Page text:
Published on August 20, 2018. Interview by 2018 Summer Intern, Emma Brodeur. Karina A. Monroy is a Chicana mixed media installation artist who just moved to Charlottesville from Southern California. She is the Fall 2018 Artist-in-Residence.
Karina is our fifth featured 2018 artist in our third 7x7x7 Series, which asks 7 questions to 7 Charlottesville artists and published once a week for 7 weeks.
If you had a free afternoon in Charlottesville what would you do or where would you go?
If I had a free afternoon in Charlottesville, I would go to CIRCA to look for sewing supplies and baskets. (I am obsessed with baskets). Then I would head to my studio space and work!
Describe your artistic work in 7 words.
Abuelitaesque. Comforting. Healing. Nourishing. Humilde (humble). Feminine. Ancestral.
Who or what inspires your current work?
My work is inspired by the women in my life. Everything I make can be traced to a tradition or a memory associated with a woman that played a significant role in my life. Their hobbies, their stories, their struggles are all reflected in my work.
Consider one piece you’re working on right now. Give us a snippet of your routine—from start to finish, what goes into making it?
I’ve been starting off with thinking about which food/fruit or plant I’d like create. Then I choose the size of the embroidery hoop I’m planning to use. Once I’ve chosen the embroidery hoop, I place my fabric in the hope and stretch it very tight, almost like a canvas. The fabric I’ve been using is thin muslin. From there I choose my color palette and start painting! I’m not making sketches or anything beforehand right now. I think working mostly from my memory is giving a very nostalgic feeling to my work right now. I’m using very watered down acrylics right now, and it’s creating this nice bleed affect on the fabric. It’s also giving me less control over lines and shapes, which I’m really enjoying! After the base painting is done and dry, I choose my threads and start sewing!
What have you learned about yourself as a person through the experience of making art?
I’ve learned that art and making is my process of self discovery and self love.
I’ve learned that I love making and I need to do it for myself and for other women. Art and creating has been a healing process for me since I can remember. It’s always been a way for me to have control over something positive and beautiful, especially during times in my life where I didn’t have much control over some not so positive things happening. It’s been a way to connect with my family and my Mexican roots/traditions. To uplift the women in my life, and to uplift myself. To tell them, I see what you do, what you deal with and I value it. I think it’s beautiful and I think it’s art.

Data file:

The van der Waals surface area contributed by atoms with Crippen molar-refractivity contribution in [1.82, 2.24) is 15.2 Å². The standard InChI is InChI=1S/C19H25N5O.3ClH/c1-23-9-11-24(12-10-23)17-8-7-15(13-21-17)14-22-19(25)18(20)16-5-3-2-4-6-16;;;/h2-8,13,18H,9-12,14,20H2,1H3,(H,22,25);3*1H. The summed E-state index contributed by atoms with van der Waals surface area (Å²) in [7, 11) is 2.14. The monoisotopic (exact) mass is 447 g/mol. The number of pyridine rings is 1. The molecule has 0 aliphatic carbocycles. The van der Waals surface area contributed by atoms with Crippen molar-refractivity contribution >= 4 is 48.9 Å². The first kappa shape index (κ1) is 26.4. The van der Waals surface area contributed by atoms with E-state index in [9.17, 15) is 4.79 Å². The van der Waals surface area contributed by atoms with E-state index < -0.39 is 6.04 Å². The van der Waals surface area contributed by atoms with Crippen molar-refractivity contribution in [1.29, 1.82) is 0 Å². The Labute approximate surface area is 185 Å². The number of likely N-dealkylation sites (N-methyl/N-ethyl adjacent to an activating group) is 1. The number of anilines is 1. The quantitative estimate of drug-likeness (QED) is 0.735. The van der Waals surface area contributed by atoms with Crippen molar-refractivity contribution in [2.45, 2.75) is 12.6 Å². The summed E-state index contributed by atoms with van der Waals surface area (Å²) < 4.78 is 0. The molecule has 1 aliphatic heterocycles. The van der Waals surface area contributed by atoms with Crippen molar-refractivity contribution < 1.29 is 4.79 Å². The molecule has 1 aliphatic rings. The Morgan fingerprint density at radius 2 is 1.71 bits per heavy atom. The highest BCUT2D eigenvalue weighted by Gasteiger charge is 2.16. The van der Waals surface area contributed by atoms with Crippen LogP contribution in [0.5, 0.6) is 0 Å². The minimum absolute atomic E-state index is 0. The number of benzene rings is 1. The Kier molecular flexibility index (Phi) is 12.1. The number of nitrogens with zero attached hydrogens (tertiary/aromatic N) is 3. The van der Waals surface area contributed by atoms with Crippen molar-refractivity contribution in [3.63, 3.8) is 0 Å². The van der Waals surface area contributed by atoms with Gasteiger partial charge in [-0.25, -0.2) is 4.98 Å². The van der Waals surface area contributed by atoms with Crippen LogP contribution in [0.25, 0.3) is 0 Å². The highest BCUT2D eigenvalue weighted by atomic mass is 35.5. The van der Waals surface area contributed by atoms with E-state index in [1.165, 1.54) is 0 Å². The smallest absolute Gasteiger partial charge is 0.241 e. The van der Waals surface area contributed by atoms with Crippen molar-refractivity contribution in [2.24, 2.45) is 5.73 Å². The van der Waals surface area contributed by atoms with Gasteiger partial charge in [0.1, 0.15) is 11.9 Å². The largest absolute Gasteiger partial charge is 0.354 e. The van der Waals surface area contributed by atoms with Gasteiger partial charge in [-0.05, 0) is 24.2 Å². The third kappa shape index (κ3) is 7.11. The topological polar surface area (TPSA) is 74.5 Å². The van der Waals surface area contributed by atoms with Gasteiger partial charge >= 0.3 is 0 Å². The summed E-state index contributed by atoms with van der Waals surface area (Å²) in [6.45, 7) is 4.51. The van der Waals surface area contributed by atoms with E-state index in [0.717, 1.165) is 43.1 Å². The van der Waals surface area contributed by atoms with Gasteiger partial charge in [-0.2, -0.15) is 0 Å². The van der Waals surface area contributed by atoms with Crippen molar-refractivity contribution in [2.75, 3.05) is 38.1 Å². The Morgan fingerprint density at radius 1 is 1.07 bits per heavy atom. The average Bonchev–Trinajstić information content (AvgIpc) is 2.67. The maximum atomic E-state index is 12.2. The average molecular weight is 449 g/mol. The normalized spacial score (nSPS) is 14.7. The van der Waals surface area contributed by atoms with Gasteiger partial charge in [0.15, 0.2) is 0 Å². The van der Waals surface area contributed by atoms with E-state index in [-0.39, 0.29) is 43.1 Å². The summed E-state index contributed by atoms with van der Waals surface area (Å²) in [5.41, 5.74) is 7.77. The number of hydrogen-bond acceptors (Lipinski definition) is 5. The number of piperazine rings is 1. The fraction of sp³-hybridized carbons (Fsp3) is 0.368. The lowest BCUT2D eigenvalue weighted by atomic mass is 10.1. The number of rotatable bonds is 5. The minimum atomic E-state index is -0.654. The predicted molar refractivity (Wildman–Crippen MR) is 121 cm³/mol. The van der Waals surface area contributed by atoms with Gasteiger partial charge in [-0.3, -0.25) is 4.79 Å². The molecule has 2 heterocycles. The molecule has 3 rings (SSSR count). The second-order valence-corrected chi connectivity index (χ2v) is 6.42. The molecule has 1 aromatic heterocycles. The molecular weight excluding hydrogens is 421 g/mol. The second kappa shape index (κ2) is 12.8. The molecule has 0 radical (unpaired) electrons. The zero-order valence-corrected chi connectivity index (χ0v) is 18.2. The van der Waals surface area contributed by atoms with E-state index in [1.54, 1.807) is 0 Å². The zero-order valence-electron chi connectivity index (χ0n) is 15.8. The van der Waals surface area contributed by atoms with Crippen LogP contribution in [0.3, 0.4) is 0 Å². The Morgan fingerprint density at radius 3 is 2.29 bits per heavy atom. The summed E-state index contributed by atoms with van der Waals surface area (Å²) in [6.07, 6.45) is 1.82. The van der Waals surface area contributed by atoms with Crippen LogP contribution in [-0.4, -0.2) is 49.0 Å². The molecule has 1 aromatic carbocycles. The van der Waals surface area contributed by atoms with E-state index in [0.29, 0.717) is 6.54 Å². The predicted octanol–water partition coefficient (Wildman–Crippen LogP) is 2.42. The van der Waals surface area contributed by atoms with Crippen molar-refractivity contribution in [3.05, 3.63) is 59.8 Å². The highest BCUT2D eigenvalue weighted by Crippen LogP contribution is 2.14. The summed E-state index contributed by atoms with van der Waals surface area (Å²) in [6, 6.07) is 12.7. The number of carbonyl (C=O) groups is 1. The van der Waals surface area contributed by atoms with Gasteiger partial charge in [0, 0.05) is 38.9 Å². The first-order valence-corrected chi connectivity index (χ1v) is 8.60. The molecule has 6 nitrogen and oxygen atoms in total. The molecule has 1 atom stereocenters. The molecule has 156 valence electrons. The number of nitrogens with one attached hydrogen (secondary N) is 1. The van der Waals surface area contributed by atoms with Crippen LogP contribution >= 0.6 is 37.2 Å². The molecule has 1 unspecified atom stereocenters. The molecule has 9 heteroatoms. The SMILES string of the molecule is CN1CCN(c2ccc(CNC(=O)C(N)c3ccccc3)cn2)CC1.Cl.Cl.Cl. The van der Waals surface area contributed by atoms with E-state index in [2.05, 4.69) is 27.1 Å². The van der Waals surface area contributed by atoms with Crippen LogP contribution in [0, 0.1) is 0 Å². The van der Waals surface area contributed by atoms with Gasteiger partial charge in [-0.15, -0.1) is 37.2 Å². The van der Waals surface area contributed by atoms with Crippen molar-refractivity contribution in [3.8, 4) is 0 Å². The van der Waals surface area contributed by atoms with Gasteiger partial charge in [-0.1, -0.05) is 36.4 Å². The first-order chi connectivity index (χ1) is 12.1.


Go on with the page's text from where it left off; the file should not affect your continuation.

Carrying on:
What would you like to see happen in Charlottesville to better support artists in our community?
I would love to see more opportunities like this residency! Having working space is very important to artists. It’s a luxury that most of us can’t afford.
What is currently on your studio/work desk?
Currently on my studio desk there is, a basket with sewing materials. (Fabric, threads, needles, scissors etc). There is a wooden box of acrylic paints. There is a mason jar filled with paint brushes. A tiny little baby hierba buena (mint) plant in a pot. A little red wooden horse. My “brujita” mug for tea. And a book about medicinal plants native to Mexico. Which is a copy of one of the books my grandfather used to study healing. And it’s all sitting on a red embroidered shawl that I got at a thrift store.
The opinions expressed in this interview are solely those of the artist and do not necessarily represent the policies or positions of NCAI.
Karina is currently working as Program Coordinator for Creciendo Juntos. She hopes that her creative skills and passion for social justice will bring change to Charlottesville. In addition to her community and artistic work, Karina takes joy in the little things in life like cooking, sewing, eating chocolate, drinking tea with her abuelita, and talking to her plantitas.
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